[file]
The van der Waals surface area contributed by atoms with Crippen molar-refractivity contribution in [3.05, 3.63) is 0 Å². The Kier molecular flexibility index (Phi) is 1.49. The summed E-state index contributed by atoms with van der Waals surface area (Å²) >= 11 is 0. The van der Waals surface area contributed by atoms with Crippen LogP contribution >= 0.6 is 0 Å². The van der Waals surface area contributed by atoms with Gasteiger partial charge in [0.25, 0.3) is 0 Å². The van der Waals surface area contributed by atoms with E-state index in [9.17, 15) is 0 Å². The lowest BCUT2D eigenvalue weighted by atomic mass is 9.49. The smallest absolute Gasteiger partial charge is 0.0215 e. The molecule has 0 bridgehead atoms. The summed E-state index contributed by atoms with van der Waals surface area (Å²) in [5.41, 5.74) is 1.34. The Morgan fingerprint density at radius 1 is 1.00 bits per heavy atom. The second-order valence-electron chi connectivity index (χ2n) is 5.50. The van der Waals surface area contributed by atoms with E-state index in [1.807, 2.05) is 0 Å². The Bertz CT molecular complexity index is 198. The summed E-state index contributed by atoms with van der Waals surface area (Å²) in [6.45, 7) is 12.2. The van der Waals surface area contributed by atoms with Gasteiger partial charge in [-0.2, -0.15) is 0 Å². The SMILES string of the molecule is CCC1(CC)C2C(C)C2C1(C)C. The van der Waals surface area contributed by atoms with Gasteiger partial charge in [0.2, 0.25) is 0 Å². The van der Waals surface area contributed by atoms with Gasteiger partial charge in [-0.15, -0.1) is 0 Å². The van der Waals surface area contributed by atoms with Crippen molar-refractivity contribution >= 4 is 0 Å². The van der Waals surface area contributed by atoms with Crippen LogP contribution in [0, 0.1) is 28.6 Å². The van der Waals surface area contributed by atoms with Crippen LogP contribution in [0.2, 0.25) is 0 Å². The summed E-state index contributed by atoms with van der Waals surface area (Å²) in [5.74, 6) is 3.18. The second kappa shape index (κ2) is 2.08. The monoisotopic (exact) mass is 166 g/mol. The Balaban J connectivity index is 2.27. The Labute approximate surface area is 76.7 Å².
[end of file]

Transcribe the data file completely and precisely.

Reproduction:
The van der Waals surface area contributed by atoms with Crippen molar-refractivity contribution in [3.05, 3.63) is 0 Å². The Kier molecular flexibility index (Phi) is 1.49. The summed E-state index contributed by atoms with van der Waals surface area (Å²) >= 11 is 0. The van der Waals surface area contributed by atoms with Crippen LogP contribution >= 0.6 is 0 Å². The van der Waals surface area contributed by atoms with Gasteiger partial charge in [0.25, 0.3) is 0 Å². The van der Waals surface area contributed by atoms with E-state index in [9.17, 15) is 0 Å². The lowest BCUT2D eigenvalue weighted by atomic mass is 9.49. The smallest absolute Gasteiger partial charge is 0.0215 e. The molecule has 0 bridgehead atoms. The summed E-state index contributed by atoms with van der Waals surface area (Å²) in [5.41, 5.74) is 1.34. The Morgan fingerprint density at radius 1 is 1.00 bits per heavy atom. The second-order valence-electron chi connectivity index (χ2n) is 5.50. The van der Waals surface area contributed by atoms with E-state index in [1.807, 2.05) is 0 Å². The Bertz CT molecular complexity index is 198. The summed E-state index contributed by atoms with van der Waals surface area (Å²) in [6.45, 7) is 12.2. The van der Waals surface area contributed by atoms with Gasteiger partial charge in [-0.2, -0.15) is 0 Å². The SMILES string of the molecule is CCC1(CC)C2C(C)C2C1(C)C. The van der Waals surface area contributed by atoms with Gasteiger partial charge in [0.2, 0.25) is 0 Å². The van der Waals surface area contributed by atoms with Gasteiger partial charge in [-0.15, -0.1) is 0 Å². The van der Waals surface area contributed by atoms with Crippen molar-refractivity contribution >= 4 is 0 Å². The van der Waals surface area contributed by atoms with Crippen LogP contribution in [0, 0.1) is 28.6 Å². The van der Waals surface area contributed by atoms with Crippen LogP contribution in [0.2, 0.25) is 0 Å². The summed E-state index contributed by atoms with van der Waals surface area (Å²) in [5.74, 6) is 3.18. The second kappa shape index (κ2) is 2.08. The monoisotopic (exact) mass is 166 g/mol. The Balaban J connectivity index is 2.27. The Labute approximate surface area is 76.7 Å².